Yemen conjoined twins: Doctors appeal for help evacuating boys



Conjoined twin boys born in Sanaa, Yemen (6 February 2019) Image copyright Reuters Image caption Abdul Khaleq and Abdul Rahim share a liver, as well as two kidneys, two legs and two arms

Yemeni doctors have appealed to the UN to arrange the evacuation of newborn conjoined twin boys who are in urgent need of treatment abroad.

Abdul Khaleq and Abdul Rahim, who are two weeks old, will not survive if they stay in Yemen, where the health system has been ravaged by years of civil war.

The twins are currently at a hospital in the capital Sanaa, which is in the hands of rebel Houthi movement.

Its airport is blockaded by a Saudi-led coalition backing Yemen's government.

Yemen has been devastated by a conflict that escalated in early 2015, when the Houthis seized control of much of the west of the country and forced President Abdrabbuh Mansour Hadi to flee abroad.

At least 6,800 civilians have been killed and 10,700 injured in the war, according to the United Nations. The fighting and a partial blockade by the coalition have also pushed Yemen to the brink of famine and left 16 million people without basic healthcare.

Image copyright Reuters Image caption Doctors at al-Thawra hospital are unable to carry out basic diagnostic tests

Abdul Khaleq and Abdul Rahim have separate heads, spines, lungs, hearts and digestive systems, but share a liver, as well as two kidneys, two legs and two arms.

The boys need help to breathe are being treated in an incubator at Sanaa's al-Thawra hospital.

Dr Faisal al-Babili, the hospital's head of paediatrics, said his colleagues were unable to carry out basic diagnostic tests, let alone an operation to separate them.

"They need to travel immediately. They will not be able to survive in Yemen under the social, political and economic circumstances in this country," he told Reuters news agency.

Dr Babili said he hoped the UN or another international humanitarian organisation would be able to evacuate the twins on one of their planes.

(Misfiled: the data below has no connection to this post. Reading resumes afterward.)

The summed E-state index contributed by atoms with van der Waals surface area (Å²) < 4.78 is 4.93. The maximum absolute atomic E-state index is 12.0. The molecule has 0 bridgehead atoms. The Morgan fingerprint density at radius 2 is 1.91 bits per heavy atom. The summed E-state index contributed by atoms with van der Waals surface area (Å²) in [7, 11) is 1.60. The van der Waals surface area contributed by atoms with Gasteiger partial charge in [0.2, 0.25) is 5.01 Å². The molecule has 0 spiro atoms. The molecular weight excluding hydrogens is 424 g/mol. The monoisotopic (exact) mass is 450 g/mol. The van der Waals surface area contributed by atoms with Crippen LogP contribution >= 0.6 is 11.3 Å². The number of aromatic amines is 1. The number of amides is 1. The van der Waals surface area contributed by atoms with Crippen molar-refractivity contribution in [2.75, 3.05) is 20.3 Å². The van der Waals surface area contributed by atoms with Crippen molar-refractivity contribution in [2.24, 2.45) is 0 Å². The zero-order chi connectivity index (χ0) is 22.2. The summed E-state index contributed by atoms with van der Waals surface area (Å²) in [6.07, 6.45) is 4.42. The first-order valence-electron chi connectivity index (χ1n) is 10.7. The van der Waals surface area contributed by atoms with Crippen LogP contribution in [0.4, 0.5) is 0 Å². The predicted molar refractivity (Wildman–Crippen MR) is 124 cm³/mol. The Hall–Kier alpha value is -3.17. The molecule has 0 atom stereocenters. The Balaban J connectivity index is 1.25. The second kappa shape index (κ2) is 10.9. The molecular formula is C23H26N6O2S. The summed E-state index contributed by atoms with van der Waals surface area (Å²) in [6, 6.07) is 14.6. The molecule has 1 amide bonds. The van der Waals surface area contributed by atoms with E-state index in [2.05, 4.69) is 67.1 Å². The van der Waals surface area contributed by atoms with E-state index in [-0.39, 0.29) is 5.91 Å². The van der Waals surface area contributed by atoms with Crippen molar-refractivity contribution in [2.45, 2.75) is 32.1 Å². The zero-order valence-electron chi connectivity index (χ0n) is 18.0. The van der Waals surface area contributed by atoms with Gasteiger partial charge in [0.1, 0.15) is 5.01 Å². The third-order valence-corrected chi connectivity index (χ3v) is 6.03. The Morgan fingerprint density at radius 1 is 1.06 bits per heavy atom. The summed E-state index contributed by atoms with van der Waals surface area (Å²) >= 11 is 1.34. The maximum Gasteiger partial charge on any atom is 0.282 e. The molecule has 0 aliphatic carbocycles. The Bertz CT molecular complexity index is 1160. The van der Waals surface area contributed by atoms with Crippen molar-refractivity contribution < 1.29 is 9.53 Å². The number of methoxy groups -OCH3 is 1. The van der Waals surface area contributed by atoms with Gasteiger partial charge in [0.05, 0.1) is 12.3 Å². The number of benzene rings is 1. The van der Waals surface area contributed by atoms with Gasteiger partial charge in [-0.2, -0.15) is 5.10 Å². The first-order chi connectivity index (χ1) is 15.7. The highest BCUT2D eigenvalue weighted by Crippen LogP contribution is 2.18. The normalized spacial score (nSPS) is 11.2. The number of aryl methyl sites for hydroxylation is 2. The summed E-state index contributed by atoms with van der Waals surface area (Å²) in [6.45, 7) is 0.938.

Sanaa's airport has been closed to commercial traffic since 2015 because the Saudi-led coalition controls Yemen's airspace.

The restrictions have prevented thousands of critically ill patients from travelling abroad to seek treatment unavailable in the country.

Source: https://www.bbc.co.uk/news/world-middle-east-47150708

Yemen conjoined twins: Doctors appeal for help evacuating



Sanaas airport has been closed to commercial traffic since 2015 because the how to Get More Enjoyment out of the Holidays Saudi-led how to Manage Asthma in the Winter and Stay out of the ER coalition controls Yemens airspace. The twins are currently at a hospital in the capital Sanaa, which is in the hands of rebel Houthi movement. Abdul Khaleq and flu is on the Rise in 2019: Know When to Go to the ER Abdul Rahim, who are two weeks old, will not survive if they stay in Yemen, where the health system has been ravaged by years of civil war. Dr Faisal al-Babili, the hospitals head of paediatrics, said his colleagues were unable to carry out basic diagnostic tests, let alone an operation to separate them. Id be open to any procedure where the safety of both my girls will be ensured. The boys need help to breathe are being treated in an incubator at Sanaas al-Thawra hospital. Treatment for...

They need to travel immediately. The restrictions have prevented thousands of critically ill patients from travelling abroad to seek treatment unavailable in the country. The twins father Patrick Magsino, 30, relies on his meagre wage as how to Know if a Baby has RSV and When to Go to the ER an assistant market porter, while his wife Jomarie has gone to work as a maid. Image copyright Reuters, image caption Abdul Khaleq and Abdul Rahim share a liver, as well as two kidneys, two legs and two arms. The procedure to separate the conjoined twins costs more than five million pesos, which the family cannot afford. Its airport is blockaded by a Saudi-led coalition backing Yemens government.